# Minimum / Maximum and other Advanced Properties of the Covariance of Two Random Variables [closed]

Are there any advanced results established regarding the behavior of the Covariance of two random variables other than the bounds on the correlation and independence when it is zero etc. which are usually summarized in introductory notes on this topic such as at this link? http://www.stat.yale.edu/~pollard/Courses/241.fall97/Variance.pdf

Some Possibilities for Advanced Properties

# 1)

For example, whether it is a convex or concave function and so on and under what restrictions on the density or joint density functions etc.?

---- Answered as convex and concave in the comments.

# 2)

Where do the maximum and the minimum occur etc.?

# 3)

Also, to get the joint density (for example, the bivariate normal) we need the correlation coefficient which is based on the covariance. And to get the covariance we need the joint density? Seems like a cyclical; which came first - the chicken or the egg problem?

Please let me know if anything is not clear or if this question is too trivial or incorrect in some sense etc.

Steps Tried to get Maximum / Minimum

$$\operatorname{Cov}(X,Y)=\int\int(t-\mu_X)(u-\mu_Y) f_{XY} (t,u)\:dt\:du$$ $$=\int\int(t\:u)f_{XY}(t,u)\:dt\:du-\mu_X\:\mu_Y$$ Taking derivatives and First Order Conditions, $$\frac{\partial \operatorname{Cov}(X,Y)}{\partial\mu_X}=\int\int ut \left[ \frac{\partial\left\{ f_{XY}(t,u)\right\} }{\partial\mu_X}\right]\:dt\:du-\mu_Y$$ $$\Rightarrow\mu_Y=\int\int ut\left[\frac{\partial\left\{ f_{XY}(t,u)\right\} }{\partial\mu_X}\right]\:dt\:du$$ $$\frac{\partial \operatorname{Cov}(X,Y)}{\partial\mu_Y}=\int\int ut \left[ \frac{\partial\left\{ f_{XY}(t,u)\right\} }{\partial\mu_Y}\right]\:dt\:du-\mu_X$$ $$\Rightarrow\mu_X=\int\int ut\left[\frac{\partial\left\{ f_{XY}(t,u)\right\} }{\partial\mu_Y}\right]\:dt\:du$$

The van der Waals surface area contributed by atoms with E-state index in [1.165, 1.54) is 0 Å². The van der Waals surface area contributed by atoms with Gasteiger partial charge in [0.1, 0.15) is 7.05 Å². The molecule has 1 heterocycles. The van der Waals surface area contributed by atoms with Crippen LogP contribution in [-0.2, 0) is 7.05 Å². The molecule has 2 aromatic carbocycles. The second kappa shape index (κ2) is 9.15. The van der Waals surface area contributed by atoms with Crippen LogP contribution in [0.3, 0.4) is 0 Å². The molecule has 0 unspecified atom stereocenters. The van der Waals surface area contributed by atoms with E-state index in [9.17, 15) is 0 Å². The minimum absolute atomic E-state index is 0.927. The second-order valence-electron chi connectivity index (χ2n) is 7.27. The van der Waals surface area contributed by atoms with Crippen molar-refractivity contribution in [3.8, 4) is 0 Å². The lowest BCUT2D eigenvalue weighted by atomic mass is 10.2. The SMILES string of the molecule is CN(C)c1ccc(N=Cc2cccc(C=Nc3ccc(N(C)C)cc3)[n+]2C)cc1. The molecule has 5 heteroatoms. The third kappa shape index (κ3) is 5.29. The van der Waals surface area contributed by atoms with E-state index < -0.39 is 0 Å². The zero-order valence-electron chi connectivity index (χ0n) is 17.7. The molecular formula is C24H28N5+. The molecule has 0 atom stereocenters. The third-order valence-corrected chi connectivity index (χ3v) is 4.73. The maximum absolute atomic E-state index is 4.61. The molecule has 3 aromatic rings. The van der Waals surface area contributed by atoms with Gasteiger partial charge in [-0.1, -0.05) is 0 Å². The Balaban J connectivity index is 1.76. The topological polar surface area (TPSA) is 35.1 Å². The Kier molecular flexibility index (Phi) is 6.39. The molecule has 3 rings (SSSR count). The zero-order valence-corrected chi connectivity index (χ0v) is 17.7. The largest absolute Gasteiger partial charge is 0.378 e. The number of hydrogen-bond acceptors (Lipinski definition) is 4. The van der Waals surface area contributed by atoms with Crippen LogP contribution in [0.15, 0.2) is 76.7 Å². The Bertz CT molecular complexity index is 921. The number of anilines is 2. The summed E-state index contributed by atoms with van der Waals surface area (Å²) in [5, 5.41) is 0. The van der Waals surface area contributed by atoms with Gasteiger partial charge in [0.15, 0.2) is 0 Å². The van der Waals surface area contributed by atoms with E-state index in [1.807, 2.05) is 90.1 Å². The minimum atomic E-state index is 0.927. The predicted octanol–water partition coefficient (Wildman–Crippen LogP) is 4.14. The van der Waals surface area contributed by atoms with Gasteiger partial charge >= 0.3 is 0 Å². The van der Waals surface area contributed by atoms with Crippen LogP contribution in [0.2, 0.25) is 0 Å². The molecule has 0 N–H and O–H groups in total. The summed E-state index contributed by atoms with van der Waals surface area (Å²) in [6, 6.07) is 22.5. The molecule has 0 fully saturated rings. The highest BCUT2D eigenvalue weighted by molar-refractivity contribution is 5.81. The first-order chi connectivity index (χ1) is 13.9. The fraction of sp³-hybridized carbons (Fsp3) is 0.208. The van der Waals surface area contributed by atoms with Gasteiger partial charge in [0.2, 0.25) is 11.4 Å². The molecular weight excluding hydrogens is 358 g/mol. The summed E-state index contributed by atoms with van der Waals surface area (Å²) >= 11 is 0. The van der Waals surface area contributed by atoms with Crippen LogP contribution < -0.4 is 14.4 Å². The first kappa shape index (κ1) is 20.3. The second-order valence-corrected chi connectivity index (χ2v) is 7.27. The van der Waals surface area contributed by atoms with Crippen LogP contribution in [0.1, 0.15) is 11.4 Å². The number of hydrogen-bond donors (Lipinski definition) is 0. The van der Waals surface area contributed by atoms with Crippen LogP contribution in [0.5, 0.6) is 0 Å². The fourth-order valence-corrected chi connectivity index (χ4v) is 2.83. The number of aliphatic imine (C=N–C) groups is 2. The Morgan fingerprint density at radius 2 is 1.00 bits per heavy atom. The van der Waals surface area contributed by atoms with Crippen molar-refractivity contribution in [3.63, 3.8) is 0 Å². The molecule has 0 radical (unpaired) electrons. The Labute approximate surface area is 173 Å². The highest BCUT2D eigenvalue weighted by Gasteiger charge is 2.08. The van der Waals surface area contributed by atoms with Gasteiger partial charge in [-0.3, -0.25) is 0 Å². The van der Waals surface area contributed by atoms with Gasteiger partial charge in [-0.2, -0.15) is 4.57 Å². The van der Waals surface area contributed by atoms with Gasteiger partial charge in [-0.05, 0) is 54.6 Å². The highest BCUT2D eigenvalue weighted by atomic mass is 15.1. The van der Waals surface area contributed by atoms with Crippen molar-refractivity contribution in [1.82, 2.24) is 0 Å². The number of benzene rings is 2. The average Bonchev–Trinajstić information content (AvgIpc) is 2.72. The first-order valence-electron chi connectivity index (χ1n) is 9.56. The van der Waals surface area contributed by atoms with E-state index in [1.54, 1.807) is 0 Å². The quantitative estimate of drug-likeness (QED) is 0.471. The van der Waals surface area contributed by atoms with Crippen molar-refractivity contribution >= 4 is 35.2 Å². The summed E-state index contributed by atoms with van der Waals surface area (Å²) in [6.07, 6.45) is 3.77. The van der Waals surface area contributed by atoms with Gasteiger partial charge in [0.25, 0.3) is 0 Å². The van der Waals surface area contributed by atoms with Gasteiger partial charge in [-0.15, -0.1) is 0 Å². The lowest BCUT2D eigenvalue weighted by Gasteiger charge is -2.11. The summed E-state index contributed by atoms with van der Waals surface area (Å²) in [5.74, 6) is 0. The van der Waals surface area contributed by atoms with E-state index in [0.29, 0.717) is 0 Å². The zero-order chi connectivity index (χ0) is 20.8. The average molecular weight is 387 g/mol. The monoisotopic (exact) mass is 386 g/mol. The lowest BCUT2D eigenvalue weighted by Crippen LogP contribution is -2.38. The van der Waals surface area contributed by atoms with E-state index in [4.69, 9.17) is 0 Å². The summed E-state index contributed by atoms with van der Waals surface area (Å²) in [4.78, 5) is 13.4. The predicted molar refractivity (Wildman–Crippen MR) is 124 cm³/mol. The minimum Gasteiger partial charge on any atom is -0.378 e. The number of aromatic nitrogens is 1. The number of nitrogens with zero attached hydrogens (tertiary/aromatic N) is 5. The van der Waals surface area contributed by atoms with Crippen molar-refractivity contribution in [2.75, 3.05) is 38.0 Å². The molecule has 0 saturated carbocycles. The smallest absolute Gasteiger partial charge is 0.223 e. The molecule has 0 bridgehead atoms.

Can we take derivatives as above, assuming the densities are differentiable? Is another approach advisable? Can we simplify this further?

The only material I could find was this. (related but not the same) http://www.math.tu-dresden.de/sto/schmidt/dsvm/dsvm2003-4.pdf

covariance of increasing functions

Proof that Derivative of Expected Value is Zero (Using Differentiation show Unconditional Expectation is Constant)

## closed as unclear what you're asking by Did, Harish Chandra Rajpoot, 3SAT, Daniel W. Farlow, SchrodingersCatFeb 20 '16 at 15:38

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• $u$ and $t$ are dummy variables, so you can't really differentiate w.r.p. them. Covariance is a linear in both of its variables, so you could probably say it's both convex and concave. – A.S. Feb 4 '16 at 5:16
• Thanks @A.S. I am unclear as to why we cannot diffentiate using the Leibniz Integral Rule and assuming the density is differentiable. Also, if differentiaion is ruled out how can be prove the covariance is convex or concave. – texmex Feb 4 '16 at 5:20
• 1. You can differentiate $g(\alpha)=\int f(x,\alpha)\,dx$ with respect to $\alpha$ but not with respect to $x$. 2. A function can be convex/linear/concave without any references to differentiability – A.S. Feb 4 '16 at 5:27
• Much appreciative of your time to clarify my basic questions, Why can we not differentiate with respect to x? What other method can be use to demonstrate convexity etc. in this case other than differntiation .. Could you please elaborate or point me to any other resources where this is established for the covariance? – texmex Feb 4 '16 at 5:57
• Because $g(\alpha)$ is not a function of $x$ which is simply a dummy variable of the integration. Here is a definition of a convex function. Covariance is linear in its arguments $X$ and $Y$ (bilinear in other word), so you can say it's both convex and concave. – A.S. Feb 4 '16 at 6:04